Setting these practical issues aside, the problem with forced expert testimony is that it conflicts with Tennessee Rule of Evidence 706. Under Rule 706(a), a trial court may not compel an expert witness to testify but may only appoint the witness if he “consents to act.”1 This language implies a broader privilege for expert witnesses to “refuse to be a witness” than is allowed for fact witnesses under Tennessee Rule of Evidence 501.2 If the trial court had required Dr. Seeber to give expert testimony, this would have been the same as appointing him an expert witness without his consent. If a court cannot force a witness to provide expert testimony, then it makes sense that a party also cannot force a person to become a witness and give expert testimony. See Carney-Hayes v. Nw. Wis. Home Care, Inc., 699 N.W.2d 524, 533 (Wis. 2005) (quoting Burnett v. Alt, 589 N.W.2d 21, 26 (Wis. 1999)) (allowing, under a similar rule of evidence, the court to appoint an expert only if the expert consents and noting that “[i]f a court cannot compel an expert witness to testify, it logically follows that a litigant should not be able to so compel an expert” because “[i]t makes little if any sense to conclude that a litigant has greater rights than a court with respect to obtaining testimony from experts”); see also Neil P. Cohen et al., Tennessee Law of Evidence, § 7.06[g] (6th ed. 2011) (“[Rule 706] guards against a form of involuntary servitude, compelling an expert to sell his or her services to a public entity. A non-consensual appointment deprives the expert of the freedom to choose for whom he or she works, when and where to work, and what issues to work on.”).
The concurring in judgment opinion claims that the Court's ruling “circumvents procedures that are designed to ensure deliberate, informed decisionmaking.” Rule 706 was adopted in 1990 under the Court's authority to prescribe “general rules ․ [regarding] the practice and procedure in all courts of this state.” Tenn. Code Ann. § 16-3-402 (2022). As required, the General Assembly considered and approved Rule 706 before its adoption. Id. § -404. Thus, the “deliberate, informed decisionmaking” about Rule 706 occurred over thirty years ago. This Court did its job by interpreting and applying Rule 706.
After a long discussion about evidentiary privilege, the concurring in judgment opinion effectively says, “never mind.” The opinion concludes that if the trial court erred by not compelling Dr. Seeber's testimony, the error was harmless, suggesting that Plaintiff cannot show that the exclusion of Dr. Seeber's testimony more probably than not influenced the jury's verdict. The jury observed a “battle of experts”—different retained experts gave conflicting opinions. The Plaintiff's retained expert witness testified that Nurse Mercer failed to meet the standard of care. And as you might expect, the Defendants’ retained expert testified Nurse Mercer complied with the standard of care. The concurring in judgment opinion assumes that if Dr. Seeber had testified that Nurse Mercer deviated from the standard of care, his testimony would have been similar to the Plaintiff's expert's testimony and merely cumulative and unlikely to change the jury's verdict. To its credit, the opinion concedes that “it is conceivable that the jury would place more weight on Dr. Seeber's testimony because it would be against his interest to testify that Nurse Mercer violated the standard of care.”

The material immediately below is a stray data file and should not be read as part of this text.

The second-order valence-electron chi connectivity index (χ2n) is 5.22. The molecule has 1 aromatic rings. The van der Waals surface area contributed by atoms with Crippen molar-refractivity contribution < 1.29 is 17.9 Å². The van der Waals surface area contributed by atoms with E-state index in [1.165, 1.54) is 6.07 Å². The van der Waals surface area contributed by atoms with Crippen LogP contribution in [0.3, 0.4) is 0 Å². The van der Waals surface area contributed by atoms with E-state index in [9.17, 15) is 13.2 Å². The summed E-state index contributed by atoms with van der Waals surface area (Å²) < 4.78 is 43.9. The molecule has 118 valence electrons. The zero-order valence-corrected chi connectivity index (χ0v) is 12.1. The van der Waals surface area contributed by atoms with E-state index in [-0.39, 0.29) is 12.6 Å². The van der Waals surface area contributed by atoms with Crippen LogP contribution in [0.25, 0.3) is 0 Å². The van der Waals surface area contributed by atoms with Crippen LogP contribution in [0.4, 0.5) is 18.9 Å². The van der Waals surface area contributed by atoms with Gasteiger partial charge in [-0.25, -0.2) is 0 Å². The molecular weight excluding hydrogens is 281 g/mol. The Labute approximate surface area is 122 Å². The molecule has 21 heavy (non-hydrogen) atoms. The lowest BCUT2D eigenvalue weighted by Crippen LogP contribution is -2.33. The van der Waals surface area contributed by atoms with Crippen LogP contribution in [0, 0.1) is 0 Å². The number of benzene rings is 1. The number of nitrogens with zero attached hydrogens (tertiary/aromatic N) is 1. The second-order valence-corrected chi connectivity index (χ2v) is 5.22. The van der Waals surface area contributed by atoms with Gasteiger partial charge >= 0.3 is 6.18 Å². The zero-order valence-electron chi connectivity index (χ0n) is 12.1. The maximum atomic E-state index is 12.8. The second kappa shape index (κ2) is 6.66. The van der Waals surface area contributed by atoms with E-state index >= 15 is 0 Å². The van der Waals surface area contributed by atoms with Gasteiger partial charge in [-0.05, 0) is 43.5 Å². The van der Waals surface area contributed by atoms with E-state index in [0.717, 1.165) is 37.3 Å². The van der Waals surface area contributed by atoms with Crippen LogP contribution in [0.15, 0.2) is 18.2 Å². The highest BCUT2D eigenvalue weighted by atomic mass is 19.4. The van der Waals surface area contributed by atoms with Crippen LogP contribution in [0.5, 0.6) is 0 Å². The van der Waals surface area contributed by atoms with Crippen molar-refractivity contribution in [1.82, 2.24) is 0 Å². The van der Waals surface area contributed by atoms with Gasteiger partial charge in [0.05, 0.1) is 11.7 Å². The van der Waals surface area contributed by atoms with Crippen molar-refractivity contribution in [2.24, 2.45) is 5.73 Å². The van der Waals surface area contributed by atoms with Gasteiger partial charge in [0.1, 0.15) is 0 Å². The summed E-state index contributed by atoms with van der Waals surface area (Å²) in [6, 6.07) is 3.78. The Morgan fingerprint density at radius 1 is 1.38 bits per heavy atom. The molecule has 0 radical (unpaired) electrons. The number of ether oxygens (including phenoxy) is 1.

Respectfully, it's much more than conceivable. It is almost a certainty that a jury would have been more strongly influenced by the expert testimony of Dr. Seeber than a retained expert with no stake in the outcome. Dr. Seeber and Nurse Mercer were both defendants; they both worked for the same entity (also a defendant); Dr. Seeber was Nurse Mercer's supervising physician; and the sole claim against Dr. Seeber was vicarious liability based on Nurse Mercer's care of the Plaintiff. Dr. Seeber had every incentive to testify favorably about Nurse Mercer's care—yet he did not.
Common sense tells us that if Dr. Seeber believed Nurse Mercer had complied with the standard of care, he would have freely shared that opinion. Dr. Seeber's lawyer would have encouraged, not prevented, his testimony. But that's not what happened here.
In sum, I concur in the Court's majority opinion. It is based on Tennessee Rule of Evidence 706, established precedent, and common sense.